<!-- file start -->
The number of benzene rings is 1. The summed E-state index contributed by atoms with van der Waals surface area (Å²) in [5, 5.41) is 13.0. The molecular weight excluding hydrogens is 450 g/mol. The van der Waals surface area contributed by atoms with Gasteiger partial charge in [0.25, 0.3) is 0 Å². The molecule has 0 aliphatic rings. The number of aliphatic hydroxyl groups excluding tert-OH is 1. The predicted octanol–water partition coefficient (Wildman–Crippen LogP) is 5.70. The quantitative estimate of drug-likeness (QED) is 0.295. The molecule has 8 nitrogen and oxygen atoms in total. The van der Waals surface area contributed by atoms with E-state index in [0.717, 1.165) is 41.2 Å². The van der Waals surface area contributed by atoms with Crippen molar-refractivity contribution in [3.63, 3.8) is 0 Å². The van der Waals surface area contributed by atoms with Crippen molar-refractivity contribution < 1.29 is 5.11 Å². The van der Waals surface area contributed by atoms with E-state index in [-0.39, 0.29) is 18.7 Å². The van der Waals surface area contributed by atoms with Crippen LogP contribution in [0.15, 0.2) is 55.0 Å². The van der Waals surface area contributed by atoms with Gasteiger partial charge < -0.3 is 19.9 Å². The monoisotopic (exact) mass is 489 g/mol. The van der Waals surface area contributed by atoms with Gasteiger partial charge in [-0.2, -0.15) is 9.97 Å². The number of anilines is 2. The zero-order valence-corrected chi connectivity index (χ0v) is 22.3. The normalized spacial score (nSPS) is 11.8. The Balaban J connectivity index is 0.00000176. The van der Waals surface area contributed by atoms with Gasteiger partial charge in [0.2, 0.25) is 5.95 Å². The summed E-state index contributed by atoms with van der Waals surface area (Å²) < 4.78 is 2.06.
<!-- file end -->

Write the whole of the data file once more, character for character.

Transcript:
The number of benzene rings is 1. The summed E-state index contributed by atoms with van der Waals surface area (Å²) in [5, 5.41) is 13.0. The molecular weight excluding hydrogens is 450 g/mol. The van der Waals surface area contributed by atoms with Gasteiger partial charge in [0.25, 0.3) is 0 Å². The molecule has 0 aliphatic rings. The number of aliphatic hydroxyl groups excluding tert-OH is 1. The predicted octanol–water partition coefficient (Wildman–Crippen LogP) is 5.70. The quantitative estimate of drug-likeness (QED) is 0.295. The molecule has 8 nitrogen and oxygen atoms in total. The van der Waals surface area contributed by atoms with E-state index in [0.717, 1.165) is 41.2 Å². The van der Waals surface area contributed by atoms with Crippen molar-refractivity contribution in [3.63, 3.8) is 0 Å². The van der Waals surface area contributed by atoms with Crippen molar-refractivity contribution < 1.29 is 5.11 Å². The van der Waals surface area contributed by atoms with E-state index in [-0.39, 0.29) is 18.7 Å². The van der Waals surface area contributed by atoms with Crippen LogP contribution in [0.15, 0.2) is 55.0 Å². The van der Waals surface area contributed by atoms with Gasteiger partial charge < -0.3 is 19.9 Å². The monoisotopic (exact) mass is 489 g/mol. The van der Waals surface area contributed by atoms with Gasteiger partial charge in [-0.2, -0.15) is 9.97 Å². The number of anilines is 2. The zero-order valence-corrected chi connectivity index (χ0v) is 22.3. The normalized spacial score (nSPS) is 11.8. The Balaban J connectivity index is 0.00000176. The van der Waals surface area contributed by atoms with Gasteiger partial charge in [0.2, 0.25) is 5.95 Å². The summed E-state index contributed by atoms with van der Waals surface area (Å²) < 4.78 is 2.06.